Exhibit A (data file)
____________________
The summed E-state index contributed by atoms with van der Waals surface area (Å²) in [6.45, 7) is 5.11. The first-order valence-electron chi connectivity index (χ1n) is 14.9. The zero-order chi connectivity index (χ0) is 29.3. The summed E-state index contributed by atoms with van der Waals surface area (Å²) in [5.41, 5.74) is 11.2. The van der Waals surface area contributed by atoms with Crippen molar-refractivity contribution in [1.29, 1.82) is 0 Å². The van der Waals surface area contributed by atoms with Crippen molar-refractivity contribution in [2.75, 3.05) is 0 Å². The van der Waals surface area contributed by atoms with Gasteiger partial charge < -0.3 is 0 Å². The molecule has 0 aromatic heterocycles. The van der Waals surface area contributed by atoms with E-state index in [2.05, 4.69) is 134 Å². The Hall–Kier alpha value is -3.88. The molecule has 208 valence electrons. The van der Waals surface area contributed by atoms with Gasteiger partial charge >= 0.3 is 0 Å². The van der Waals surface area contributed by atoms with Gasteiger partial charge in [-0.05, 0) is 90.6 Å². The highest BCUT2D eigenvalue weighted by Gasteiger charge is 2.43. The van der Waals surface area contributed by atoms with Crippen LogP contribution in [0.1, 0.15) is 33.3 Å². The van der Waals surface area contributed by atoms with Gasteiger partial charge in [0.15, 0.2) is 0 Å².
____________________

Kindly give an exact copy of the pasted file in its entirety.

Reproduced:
The summed E-state index contributed by atoms with van der Waals surface area (Å²) in [6.45, 7) is 5.11. The first-order valence-electron chi connectivity index (χ1n) is 14.9. The zero-order chi connectivity index (χ0) is 29.3. The summed E-state index contributed by atoms with van der Waals surface area (Å²) in [5.41, 5.74) is 11.2. The van der Waals surface area contributed by atoms with Crippen molar-refractivity contribution in [1.29, 1.82) is 0 Å². The van der Waals surface area contributed by atoms with Crippen molar-refractivity contribution in [2.75, 3.05) is 0 Å². The van der Waals surface area contributed by atoms with Gasteiger partial charge < -0.3 is 0 Å². The molecule has 0 aromatic heterocycles. The van der Waals surface area contributed by atoms with E-state index in [2.05, 4.69) is 134 Å². The Hall–Kier alpha value is -3.88. The molecule has 208 valence electrons. The van der Waals surface area contributed by atoms with Gasteiger partial charge >= 0.3 is 0 Å². The van der Waals surface area contributed by atoms with Gasteiger partial charge in [-0.05, 0) is 90.6 Å². The highest BCUT2D eigenvalue weighted by Gasteiger charge is 2.43. The van der Waals surface area contributed by atoms with Crippen LogP contribution in [0.1, 0.15) is 33.3 Å². The van der Waals surface area contributed by atoms with Gasteiger partial charge in [0.15, 0.2) is 0 Å².